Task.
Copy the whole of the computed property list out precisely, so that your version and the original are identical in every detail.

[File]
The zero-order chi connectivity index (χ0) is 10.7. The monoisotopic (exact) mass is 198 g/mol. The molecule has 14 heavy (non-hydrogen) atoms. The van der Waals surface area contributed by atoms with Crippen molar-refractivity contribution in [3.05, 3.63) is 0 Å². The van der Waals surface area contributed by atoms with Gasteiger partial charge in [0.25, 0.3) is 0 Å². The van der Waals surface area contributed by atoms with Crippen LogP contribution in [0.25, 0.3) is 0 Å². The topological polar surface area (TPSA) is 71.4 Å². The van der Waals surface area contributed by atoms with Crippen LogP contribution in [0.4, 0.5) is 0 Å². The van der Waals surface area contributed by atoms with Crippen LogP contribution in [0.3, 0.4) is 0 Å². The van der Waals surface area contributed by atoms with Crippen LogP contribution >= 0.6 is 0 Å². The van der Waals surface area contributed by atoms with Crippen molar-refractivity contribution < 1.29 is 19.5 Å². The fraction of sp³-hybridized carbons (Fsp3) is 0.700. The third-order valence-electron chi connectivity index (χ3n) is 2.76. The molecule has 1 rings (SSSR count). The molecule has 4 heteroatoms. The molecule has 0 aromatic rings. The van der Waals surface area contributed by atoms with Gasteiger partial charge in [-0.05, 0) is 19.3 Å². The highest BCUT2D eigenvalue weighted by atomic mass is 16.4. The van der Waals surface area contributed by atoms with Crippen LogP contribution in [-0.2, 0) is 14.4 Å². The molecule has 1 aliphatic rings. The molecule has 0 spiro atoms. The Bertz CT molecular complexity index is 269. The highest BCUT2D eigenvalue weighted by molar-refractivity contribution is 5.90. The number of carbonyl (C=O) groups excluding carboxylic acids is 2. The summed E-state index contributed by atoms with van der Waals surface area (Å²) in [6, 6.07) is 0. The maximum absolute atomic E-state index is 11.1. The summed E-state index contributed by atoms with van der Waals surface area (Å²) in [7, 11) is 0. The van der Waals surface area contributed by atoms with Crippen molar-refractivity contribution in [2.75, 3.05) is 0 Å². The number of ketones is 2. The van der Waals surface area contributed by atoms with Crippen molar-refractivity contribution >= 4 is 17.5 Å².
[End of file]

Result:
The zero-order chi connectivity index (χ0) is 10.7. The monoisotopic (exact) mass is 198 g/mol. The molecule has 14 heavy (non-hydrogen) atoms. The van der Waals surface area contributed by atoms with Crippen molar-refractivity contribution in [3.05, 3.63) is 0 Å². The van der Waals surface area contributed by atoms with Gasteiger partial charge in [0.25, 0.3) is 0 Å². The van der Waals surface area contributed by atoms with Crippen LogP contribution in [0.25, 0.3) is 0 Å². The topological polar surface area (TPSA) is 71.4 Å². The van der Waals surface area contributed by atoms with Crippen LogP contribution in [0.4, 0.5) is 0 Å². The van der Waals surface area contributed by atoms with Crippen LogP contribution in [0.3, 0.4) is 0 Å². The van der Waals surface area contributed by atoms with Crippen LogP contribution >= 0.6 is 0 Å². The van der Waals surface area contributed by atoms with Crippen molar-refractivity contribution < 1.29 is 19.5 Å². The fraction of sp³-hybridized carbons (Fsp3) is 0.700. The third-order valence-electron chi connectivity index (χ3n) is 2.76. The molecule has 1 rings (SSSR count). The molecule has 4 heteroatoms. The molecule has 0 aromatic rings. The van der Waals surface area contributed by atoms with Gasteiger partial charge in [-0.05, 0) is 19.3 Å². The highest BCUT2D eigenvalue weighted by atomic mass is 16.4. The van der Waals surface area contributed by atoms with Crippen LogP contribution in [-0.2, 0) is 14.4 Å². The molecule has 1 aliphatic rings. The molecule has 0 spiro atoms. The Bertz CT molecular complexity index is 269. The highest BCUT2D eigenvalue weighted by molar-refractivity contribution is 5.90. The number of carbonyl (C=O) groups excluding carboxylic acids is 2. The summed E-state index contributed by atoms with van der Waals surface area (Å²) in [6, 6.07) is 0. The maximum absolute atomic E-state index is 11.1. The summed E-state index contributed by atoms with van der Waals surface area (Å²) in [7, 11) is 0. The van der Waals surface area contributed by atoms with Crippen molar-refractivity contribution in [2.75, 3.05) is 0 Å². The number of ketones is 2. The van der Waals surface area contributed by atoms with Crippen molar-refractivity contribution >= 4 is 17.5 Å².